The Sun - Photosphere and Chromosphere

Image of a sunspot at close range. Granulation can be recognized in the outer area. The black area (umbra) and the ring around it (penumbra) together create the sunspot. The width of the image corresponds to about three times the diameter of the earth. (Source: F. Woeger (KIS), C. Berst, M. Komsa (NSO/AURA/NSF))

The photosphere and chromosphere are for many reasons very interesting areas of the sun. The photosphere, which possesses an effective temperature of 5700 kelvins, can be directly observed because almost all of the total radiation of the sun comes from this layer. The chromosphere is only visible during a solar eclipse, when the much brighter photosphere of the sun is covered by the moon.  Both of these areas are interesting because many interactions between radiation, magnetic fields and convection can be studied there.

The granulation, which can be seen in the image as a honeycombed structure in the entire outer area, is a photospherical phenomenon of the tranquil, magnetically inactive sun. It is an extension of the convection radiation in the interior of the sun, and the honeycombs have a diameter of about 1000 km. The hot plasma, which is transported by convection to the surface, emerges there and cools, in order to again sink into the interior of the sun. The bright “granules” are areas where the plasma flows out, whereas the dark “canals” surrounding them are areas of sinking plasma.

A sunspot (centrally situated in the right image) is, on the other hand, a phenomenon of the magnetically active sun. Through differential rotation, the magnetic field of the sun is coiled in deeper layers of the sun, and magnetic field lines running parallel to the direction of rotation develop. Through instabilities, these can reach the surface, which can lead to a sunspot. This is thus an area of a strongly concentrated magnetic field; whereas in the black area (umbra) the field lines extend vertically out from the surface, in the surrounding ring (penumbra), the exit angle is smaller. The strong magnetic field in this area reduces convection and thus energy transport. The temperature consequently drops to about 2000 kelvins, and the spot appears dark. Sunspots typically stay on the sun's surface for a few weeks before they, together with the magnetic field, disappear from the the surface (photosphere). 

Magnetische Elemente und Granulation. (Quelle: KIS)

In contrast to sunspots, whose diameter is in the area of about 10,000 km, the photosphere also exhibits magnetic phenomena that are smaller than the granules of the tranquil sun.  These are magnetic elements in the range of 100 to 500 km that can be seen as bright points.  One can come across them everywhere on the surface of the sun but can only be observed with a good telescope, because of their small size.  In the image at the right (download: full resolution), one sees the magnetic elements not only as bright points between the granules, but also often as bright, oblong bands.  Magnetic elements that are somewhat larger – at least as large as a granule, i.e. having a dimension of about 1000 km or more – do not appear bright, but rather as dark pores.  The right-hand image shows a plane with a lateral length of 40,000 km and was captured in the CH molecule band (classified by Fraunhofer as the G-band) at 430.5 nm.  This active region shows an active dynamic on a time-scale of minutes.  A short animation shows this.  The animation presents a 15-minute time series of this observation.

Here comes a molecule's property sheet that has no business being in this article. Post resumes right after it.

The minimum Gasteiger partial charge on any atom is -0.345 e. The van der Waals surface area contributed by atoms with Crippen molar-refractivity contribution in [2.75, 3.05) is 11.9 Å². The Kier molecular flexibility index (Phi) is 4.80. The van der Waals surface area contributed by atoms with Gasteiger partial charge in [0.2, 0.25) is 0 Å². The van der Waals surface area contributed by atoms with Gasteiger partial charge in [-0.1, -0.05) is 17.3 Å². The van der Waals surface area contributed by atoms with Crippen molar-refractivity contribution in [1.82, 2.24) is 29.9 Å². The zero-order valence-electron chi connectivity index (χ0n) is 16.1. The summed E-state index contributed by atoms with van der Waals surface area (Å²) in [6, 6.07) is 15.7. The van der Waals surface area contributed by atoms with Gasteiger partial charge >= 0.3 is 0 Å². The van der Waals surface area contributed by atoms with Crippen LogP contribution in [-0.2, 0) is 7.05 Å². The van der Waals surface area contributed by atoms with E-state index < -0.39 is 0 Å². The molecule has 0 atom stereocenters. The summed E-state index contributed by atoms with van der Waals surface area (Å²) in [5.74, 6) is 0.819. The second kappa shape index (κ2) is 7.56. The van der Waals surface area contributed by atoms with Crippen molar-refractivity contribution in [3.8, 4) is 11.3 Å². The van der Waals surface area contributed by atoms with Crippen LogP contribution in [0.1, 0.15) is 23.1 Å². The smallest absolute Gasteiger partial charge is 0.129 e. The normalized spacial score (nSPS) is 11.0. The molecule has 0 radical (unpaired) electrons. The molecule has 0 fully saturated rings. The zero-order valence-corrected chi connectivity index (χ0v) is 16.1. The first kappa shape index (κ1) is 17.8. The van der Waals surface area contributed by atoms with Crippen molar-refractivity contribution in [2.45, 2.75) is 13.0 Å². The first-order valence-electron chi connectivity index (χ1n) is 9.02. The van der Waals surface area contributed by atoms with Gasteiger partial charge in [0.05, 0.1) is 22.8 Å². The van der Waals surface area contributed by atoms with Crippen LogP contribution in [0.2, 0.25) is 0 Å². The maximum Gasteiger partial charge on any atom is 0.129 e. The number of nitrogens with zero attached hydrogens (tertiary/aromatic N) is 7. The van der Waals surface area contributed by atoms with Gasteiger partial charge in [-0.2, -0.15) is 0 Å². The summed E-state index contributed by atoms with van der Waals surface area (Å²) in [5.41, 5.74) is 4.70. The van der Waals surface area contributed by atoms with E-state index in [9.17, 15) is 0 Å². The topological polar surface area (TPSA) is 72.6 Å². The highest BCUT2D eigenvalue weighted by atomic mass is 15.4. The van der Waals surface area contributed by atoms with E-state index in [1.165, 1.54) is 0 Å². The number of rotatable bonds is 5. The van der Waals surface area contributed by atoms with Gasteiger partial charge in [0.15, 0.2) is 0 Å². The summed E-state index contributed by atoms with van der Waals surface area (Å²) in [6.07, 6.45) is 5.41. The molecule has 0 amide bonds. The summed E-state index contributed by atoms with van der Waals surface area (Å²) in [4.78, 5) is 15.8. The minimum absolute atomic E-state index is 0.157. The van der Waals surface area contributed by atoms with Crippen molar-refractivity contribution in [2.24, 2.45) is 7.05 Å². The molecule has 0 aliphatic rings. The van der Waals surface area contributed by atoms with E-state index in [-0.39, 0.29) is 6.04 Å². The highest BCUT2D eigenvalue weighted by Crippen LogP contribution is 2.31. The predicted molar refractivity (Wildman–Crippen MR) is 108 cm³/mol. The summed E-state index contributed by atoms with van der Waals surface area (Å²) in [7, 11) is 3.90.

Das untere Diagramm gibt das alle elf Jahre auftretende Aktivitätsmaximum an. Das ober Schmetterlingsdiagramm zeigt auf, wo sich die Sonnenflecken während eines Zyklus auf der Sonnenoberfläche befinden.(Quelle: NASA)

The solar activity is subject to an eleven-year cycle, which resembles the sunspot-covered surface of the sun, which can be seen in the temporal change of the area covered by sunspots, as shown in the lower diagram. At the completion of a cycle, the magnetic field of the sun reverses its polarity. During an eleven-year cycle, the regions where sunspots originate move from higher latitudes to the equator (upper diagram). These diagrams are known as  butterfly diagrams because of their shape.  It should be noted that the life of a spot is typically only a few weeks, but a cycle is approximately 11 years long.

Solar magnetism is affected by great regularities: at the beginning of a cycle, the sunspots occur at high latitudes (ca. 30 degrees). In the course of a cycle, the number and size of the sunspots increases, while they more and more can be found at lower latitudes.  At the end of the cycle, the number decreases and the few sunspots appear closer to the equator. A new cycle begins again at a high latitude but with the opposite polarity.  This periodic behaviour has continued in this manner for centuries.

The colourful chromosphere

Während einer Sonnenfinsternis kann die eindrucksvolle Chromosphäre auch mit dem bloßen Auge, ohne spezielle Filter beobachtet werden. (Photo taken by Luc Viatour during the total eclipse of 1999)

The chromosphere, which is located above the photosphere, is not able to be seen by the human eye without further technical aids, since it only radiates in single emission lines and is outshined by the photosphere.  Only during a solar eclipse, when the moon blocks the sun's photosphere, can the dimmer chromosphere be seen, in its typical red colour of the hydrogen line at 656 nm (see image at right).

With special filters, it is possible however to observe the characteristic emission lines of the chromosphere on the apparent solar disc.  The three images below exemplify this for the chromospheric lines of hydrogen at 656 nm (lower left, calcium at 396 nm (lower middle), and helium at 1083 nm (lower right).  The images were captured with ChroTel.